Former Hennepin County Commissioner Mark Andrew touts his eco-friendly projects and liberalism and has more campaign donations than any of his opponents in the crowded 35-candidate field for Minneapolis mayor.
On a June evening at an airy riverfront condo in Minneapolis, former Hennepin County Commissioner Mark Andrew prepared to step back into the political limelight.
He had not held elective office since 1999, but the room was brimming with powerful political supporters — a testament to the connections he has maintained through the years.
“Mark is the unifying force for getting all these people together,” said host Sam Kaplan, a longtime DFL power donor who recently returned to Minneapolis after a stint as U.S. ambassador to Morocco.
Andrew, a former DFL state party chairman with 16 years on the Hennepin County Board, has already commanded more campaign donations, more high-profile endorsements and more establishment connections than any of his opponents in the crowded 35-candidate field for Minneapolis mayor.
“I’ve had more elected service than anybody running,” Andrew said, “so I know a lot of people.”
Andrew’s passion for service was ignited in college in the 1970s, when he helped form the Minnesota Public Interest Research Group (MPIRG), a grass-roots student organization that has since grown into a powerhouse with similar groups across the country and accomplishments that include work on campaign finance laws, a state fluorocarbon ban, establishment of the Boundary Waters Canoe Area Wilderness, and most recently, mobilization of the youth vote on gay marriage.
His interest in environmental issues has been a thread through his political and professional life. As a commissioner in the mid-’80s, he helped establish an early curbside recycling program for every city in the county. In 2007, he founded GreenMark, an environmental marketing firm that has worked with Target Field, Pentair and Xcel Energy. As mayor, Andrew said he wants to make Minneapolis the greenest city in the United States.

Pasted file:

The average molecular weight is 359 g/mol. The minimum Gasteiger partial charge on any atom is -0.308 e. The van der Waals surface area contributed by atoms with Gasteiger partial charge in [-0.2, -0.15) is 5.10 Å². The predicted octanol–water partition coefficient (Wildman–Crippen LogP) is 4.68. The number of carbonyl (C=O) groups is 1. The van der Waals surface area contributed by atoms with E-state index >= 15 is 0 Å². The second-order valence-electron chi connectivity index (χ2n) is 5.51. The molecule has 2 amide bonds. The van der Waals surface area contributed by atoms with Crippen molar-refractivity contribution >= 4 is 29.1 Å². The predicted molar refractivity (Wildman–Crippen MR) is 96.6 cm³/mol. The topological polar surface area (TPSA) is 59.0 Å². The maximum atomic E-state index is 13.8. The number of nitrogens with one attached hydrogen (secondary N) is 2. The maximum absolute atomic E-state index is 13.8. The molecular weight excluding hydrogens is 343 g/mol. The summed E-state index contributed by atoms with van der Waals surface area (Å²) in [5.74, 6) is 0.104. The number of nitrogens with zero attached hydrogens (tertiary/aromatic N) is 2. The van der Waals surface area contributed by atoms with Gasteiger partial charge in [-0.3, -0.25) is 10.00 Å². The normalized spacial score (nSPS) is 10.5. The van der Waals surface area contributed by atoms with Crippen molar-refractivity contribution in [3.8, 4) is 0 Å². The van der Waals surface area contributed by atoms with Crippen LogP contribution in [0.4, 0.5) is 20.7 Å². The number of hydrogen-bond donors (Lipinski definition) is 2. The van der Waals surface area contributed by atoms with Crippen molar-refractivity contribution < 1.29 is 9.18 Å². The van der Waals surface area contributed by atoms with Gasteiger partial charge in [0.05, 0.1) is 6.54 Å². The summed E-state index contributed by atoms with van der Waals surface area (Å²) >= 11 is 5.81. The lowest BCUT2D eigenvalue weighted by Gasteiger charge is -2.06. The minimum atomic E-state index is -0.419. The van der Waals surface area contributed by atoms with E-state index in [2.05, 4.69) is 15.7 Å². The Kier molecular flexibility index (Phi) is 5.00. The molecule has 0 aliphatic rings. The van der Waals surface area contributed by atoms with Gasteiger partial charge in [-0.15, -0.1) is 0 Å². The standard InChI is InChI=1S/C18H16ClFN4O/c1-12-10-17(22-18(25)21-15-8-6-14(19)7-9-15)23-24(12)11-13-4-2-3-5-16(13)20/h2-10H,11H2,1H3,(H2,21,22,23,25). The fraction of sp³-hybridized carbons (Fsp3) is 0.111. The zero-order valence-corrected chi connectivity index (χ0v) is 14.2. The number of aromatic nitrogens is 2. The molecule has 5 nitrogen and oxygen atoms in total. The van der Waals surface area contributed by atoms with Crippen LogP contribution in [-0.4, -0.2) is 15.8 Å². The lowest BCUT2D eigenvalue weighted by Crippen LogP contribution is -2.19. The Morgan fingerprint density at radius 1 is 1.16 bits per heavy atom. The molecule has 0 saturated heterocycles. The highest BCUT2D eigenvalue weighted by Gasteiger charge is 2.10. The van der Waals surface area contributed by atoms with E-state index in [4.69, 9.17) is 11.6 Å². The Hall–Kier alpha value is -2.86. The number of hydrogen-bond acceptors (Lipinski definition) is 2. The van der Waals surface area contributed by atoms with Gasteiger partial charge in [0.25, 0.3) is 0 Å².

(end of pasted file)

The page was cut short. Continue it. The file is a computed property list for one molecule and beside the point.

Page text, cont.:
But Andrew’s environmental credentials took a hit early in his days on the board, when he backed a controversial trash incinerator project in the North Loop.
Protesters showed up to a board meeting dressed in chemical-hazard suits, and Statewatch, the newspaper of Andrew’s own MPIRG, ran an article raising questions about the health effects of toxins that would be emitted from the facility.
He was questioned about $4,000 in campaign contributions he took from employees and political action committees of those connected to the incinerator project. Andrew countered that the contributions were legal and that he needed to raise campaign funds.
MPIRG issued a report last month criticizing the incinerator for the release of damaging pollutants that disproportionately affects lower-income children. Andrew has noted during mayoral debates that converting waste to energy was an alternative to landfills that had been encouraged by the state. He praises the incinerator as the biggest and most successful alternative-energy project in the history of the state, while stopping short of supporting a plan to increase burning at the facility to the maximum capacity.
The pragmatism, while provoking some environmentalists, has impressed colleagues who, unprompted, praise his ability to strike compromises.
Council Member Lisa Goodman, now an Andrew supporter, recalled trying to secure his support in the early ’90s for a resolution to have Hennepin County Medical Center train doctors to perform abortions.
The timing seemed right: Andrew was known for promoting abortion rights, and after the latest election there was finally a majority of commissioners who shared his view. To Goodman’s frustration, he told her he would not pursue such a controversial move right away, because his job as chairman was to build collegiality on the board. He waited a year.
As Andrew put it, “The idea was to build relationships on the County Board and then nurse the controversial issues along and make sure that everybody on the County Board gets something they want.”
He may have learned some of that patience and consensus-building during the years he spent as a legislative aide to legendary former Senate Majority Leader Roger Moe, long considered one of the most powerful DFL politicians in the state.
Moe, who now is a lobbyist, said Andrew has “always been extremely fair and he’s not highly partisan. He tries to find good in everybody and tries to capitalize on the talents that people have.”